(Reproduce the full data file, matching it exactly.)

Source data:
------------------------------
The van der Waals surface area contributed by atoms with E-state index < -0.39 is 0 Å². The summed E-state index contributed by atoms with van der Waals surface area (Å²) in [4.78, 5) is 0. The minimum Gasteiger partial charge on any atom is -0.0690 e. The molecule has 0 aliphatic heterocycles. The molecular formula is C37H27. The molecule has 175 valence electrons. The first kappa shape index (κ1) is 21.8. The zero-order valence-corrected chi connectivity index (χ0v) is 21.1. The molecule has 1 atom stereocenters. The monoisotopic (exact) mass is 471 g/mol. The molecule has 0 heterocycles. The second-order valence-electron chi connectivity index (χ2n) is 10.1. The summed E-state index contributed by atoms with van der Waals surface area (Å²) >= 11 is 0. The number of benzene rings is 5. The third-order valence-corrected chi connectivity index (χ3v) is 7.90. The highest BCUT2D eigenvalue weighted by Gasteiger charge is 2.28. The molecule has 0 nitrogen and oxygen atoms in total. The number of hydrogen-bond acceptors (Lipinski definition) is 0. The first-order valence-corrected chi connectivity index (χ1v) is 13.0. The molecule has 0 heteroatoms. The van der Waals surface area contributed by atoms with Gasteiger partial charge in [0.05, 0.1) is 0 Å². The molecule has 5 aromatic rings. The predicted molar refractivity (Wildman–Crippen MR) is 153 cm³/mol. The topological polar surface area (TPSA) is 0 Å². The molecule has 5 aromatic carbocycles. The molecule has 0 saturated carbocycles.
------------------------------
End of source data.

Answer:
The van der Waals surface area contributed by atoms with E-state index < -0.39 is 0 Å². The summed E-state index contributed by atoms with van der Waals surface area (Å²) in [4.78, 5) is 0. The minimum Gasteiger partial charge on any atom is -0.0690 e. The molecule has 0 aliphatic heterocycles. The molecular formula is C37H27. The molecule has 175 valence electrons. The first kappa shape index (κ1) is 21.8. The zero-order valence-corrected chi connectivity index (χ0v) is 21.1. The molecule has 1 atom stereocenters. The monoisotopic (exact) mass is 471 g/mol. The molecule has 0 heterocycles. The second-order valence-electron chi connectivity index (χ2n) is 10.1. The summed E-state index contributed by atoms with van der Waals surface area (Å²) >= 11 is 0. The number of benzene rings is 5. The third-order valence-corrected chi connectivity index (χ3v) is 7.90. The highest BCUT2D eigenvalue weighted by Gasteiger charge is 2.28. The molecule has 0 nitrogen and oxygen atoms in total. The number of hydrogen-bond acceptors (Lipinski definition) is 0. The first-order valence-corrected chi connectivity index (χ1v) is 13.0. The molecule has 0 heteroatoms. The van der Waals surface area contributed by atoms with Gasteiger partial charge in [0.05, 0.1) is 0 Å². The molecule has 5 aromatic rings. The predicted molar refractivity (Wildman–Crippen MR) is 153 cm³/mol. The topological polar surface area (TPSA) is 0 Å². The molecule has 5 aromatic carbocycles. The molecule has 0 saturated carbocycles.